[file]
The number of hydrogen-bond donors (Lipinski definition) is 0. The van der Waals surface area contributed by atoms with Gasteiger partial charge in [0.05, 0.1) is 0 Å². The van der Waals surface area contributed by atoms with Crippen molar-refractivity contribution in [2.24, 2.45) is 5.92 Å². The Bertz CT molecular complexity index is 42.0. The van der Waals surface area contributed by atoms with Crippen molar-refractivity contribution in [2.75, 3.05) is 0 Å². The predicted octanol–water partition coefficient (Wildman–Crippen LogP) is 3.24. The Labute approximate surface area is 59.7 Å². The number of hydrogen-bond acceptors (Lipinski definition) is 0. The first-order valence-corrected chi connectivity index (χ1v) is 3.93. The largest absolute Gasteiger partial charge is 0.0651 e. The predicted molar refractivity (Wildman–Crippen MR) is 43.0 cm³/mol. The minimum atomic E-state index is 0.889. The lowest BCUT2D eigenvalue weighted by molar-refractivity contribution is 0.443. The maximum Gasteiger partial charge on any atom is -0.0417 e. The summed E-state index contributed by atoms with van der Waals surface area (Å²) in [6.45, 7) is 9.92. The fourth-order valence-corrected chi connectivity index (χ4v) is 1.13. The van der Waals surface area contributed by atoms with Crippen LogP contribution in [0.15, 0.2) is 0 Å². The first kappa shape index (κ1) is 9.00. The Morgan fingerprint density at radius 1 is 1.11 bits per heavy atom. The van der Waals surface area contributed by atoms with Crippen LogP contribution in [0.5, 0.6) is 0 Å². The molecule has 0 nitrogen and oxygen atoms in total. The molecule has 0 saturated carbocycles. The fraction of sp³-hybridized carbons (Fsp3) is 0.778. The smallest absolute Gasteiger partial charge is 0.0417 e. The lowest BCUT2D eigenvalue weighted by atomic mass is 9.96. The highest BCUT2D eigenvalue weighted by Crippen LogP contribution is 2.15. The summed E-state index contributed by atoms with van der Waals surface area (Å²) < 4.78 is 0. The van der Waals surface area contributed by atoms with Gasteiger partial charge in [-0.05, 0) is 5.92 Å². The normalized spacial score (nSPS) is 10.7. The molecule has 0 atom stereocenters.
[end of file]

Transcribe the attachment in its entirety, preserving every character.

The number of hydrogen-bond donors (Lipinski definition) is 0. The van der Waals surface area contributed by atoms with Gasteiger partial charge in [0.05, 0.1) is 0 Å². The van der Waals surface area contributed by atoms with Crippen molar-refractivity contribution in [2.24, 2.45) is 5.92 Å². The Bertz CT molecular complexity index is 42.0. The van der Waals surface area contributed by atoms with Crippen molar-refractivity contribution in [2.75, 3.05) is 0 Å². The predicted octanol–water partition coefficient (Wildman–Crippen LogP) is 3.24. The Labute approximate surface area is 59.7 Å². The number of hydrogen-bond acceptors (Lipinski definition) is 0. The first-order valence-corrected chi connectivity index (χ1v) is 3.93. The largest absolute Gasteiger partial charge is 0.0651 e. The predicted molar refractivity (Wildman–Crippen MR) is 43.0 cm³/mol. The minimum atomic E-state index is 0.889. The lowest BCUT2D eigenvalue weighted by molar-refractivity contribution is 0.443. The maximum Gasteiger partial charge on any atom is -0.0417 e. The summed E-state index contributed by atoms with van der Waals surface area (Å²) in [6.45, 7) is 9.92. The fourth-order valence-corrected chi connectivity index (χ4v) is 1.13. The van der Waals surface area contributed by atoms with Crippen LogP contribution in [0.15, 0.2) is 0 Å². The first kappa shape index (κ1) is 9.00. The Morgan fingerprint density at radius 1 is 1.11 bits per heavy atom. The van der Waals surface area contributed by atoms with Crippen LogP contribution in [0.5, 0.6) is 0 Å². The molecule has 0 nitrogen and oxygen atoms in total. The molecule has 0 saturated carbocycles. The fraction of sp³-hybridized carbons (Fsp3) is 0.778. The smallest absolute Gasteiger partial charge is 0.0417 e. The lowest BCUT2D eigenvalue weighted by atomic mass is 9.96. The highest BCUT2D eigenvalue weighted by Crippen LogP contribution is 2.15. The summed E-state index contributed by atoms with van der Waals surface area (Å²) < 4.78 is 0. The van der Waals surface area contributed by atoms with Gasteiger partial charge in [-0.05, 0) is 5.92 Å². The normalized spacial score (nSPS) is 10.7. The molecule has 0 atom stereocenters.